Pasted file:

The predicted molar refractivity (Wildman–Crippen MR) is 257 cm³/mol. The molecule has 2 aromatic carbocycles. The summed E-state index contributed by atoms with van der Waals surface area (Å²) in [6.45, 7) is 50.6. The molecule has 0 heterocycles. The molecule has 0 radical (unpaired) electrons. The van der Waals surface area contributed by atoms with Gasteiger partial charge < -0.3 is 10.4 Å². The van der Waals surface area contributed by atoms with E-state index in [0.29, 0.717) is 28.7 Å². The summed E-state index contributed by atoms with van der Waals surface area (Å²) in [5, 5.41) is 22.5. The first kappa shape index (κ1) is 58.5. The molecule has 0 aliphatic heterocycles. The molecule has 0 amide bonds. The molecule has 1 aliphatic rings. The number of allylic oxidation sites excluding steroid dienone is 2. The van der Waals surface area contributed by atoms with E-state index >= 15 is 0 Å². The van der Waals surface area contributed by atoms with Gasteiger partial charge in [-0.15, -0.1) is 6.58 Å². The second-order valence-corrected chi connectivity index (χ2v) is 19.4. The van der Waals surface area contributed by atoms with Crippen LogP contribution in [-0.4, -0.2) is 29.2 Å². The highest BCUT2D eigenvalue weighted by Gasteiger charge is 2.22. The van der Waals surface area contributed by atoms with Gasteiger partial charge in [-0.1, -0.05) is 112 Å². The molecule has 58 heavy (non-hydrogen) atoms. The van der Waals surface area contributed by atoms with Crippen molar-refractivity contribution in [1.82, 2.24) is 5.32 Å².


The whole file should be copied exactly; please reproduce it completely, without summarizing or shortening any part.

The predicted molar refractivity (Wildman–Crippen MR) is 257 cm³/mol. The molecule has 2 aromatic carbocycles. The summed E-state index contributed by atoms with van der Waals surface area (Å²) in [6.45, 7) is 50.6. The molecule has 0 heterocycles. The molecule has 0 radical (unpaired) electrons. The van der Waals surface area contributed by atoms with Gasteiger partial charge < -0.3 is 10.4 Å². The van der Waals surface area contributed by atoms with E-state index in [0.29, 0.717) is 28.7 Å². The summed E-state index contributed by atoms with van der Waals surface area (Å²) in [5, 5.41) is 22.5. The first kappa shape index (κ1) is 58.5. The molecule has 0 aliphatic heterocycles. The molecule has 0 amide bonds. The molecule has 1 aliphatic rings. The number of allylic oxidation sites excluding steroid dienone is 2. The van der Waals surface area contributed by atoms with E-state index >= 15 is 0 Å². The van der Waals surface area contributed by atoms with Gasteiger partial charge in [-0.15, -0.1) is 6.58 Å². The second-order valence-corrected chi connectivity index (χ2v) is 19.4. The van der Waals surface area contributed by atoms with Crippen LogP contribution in [-0.4, -0.2) is 29.2 Å². The highest BCUT2D eigenvalue weighted by Gasteiger charge is 2.22. The van der Waals surface area contributed by atoms with Gasteiger partial charge in [-0.1, -0.05) is 112 Å². The molecule has 58 heavy (non-hydrogen) atoms. The van der Waals surface area contributed by atoms with Crippen molar-refractivity contribution in [1.82, 2.24) is 5.32 Å².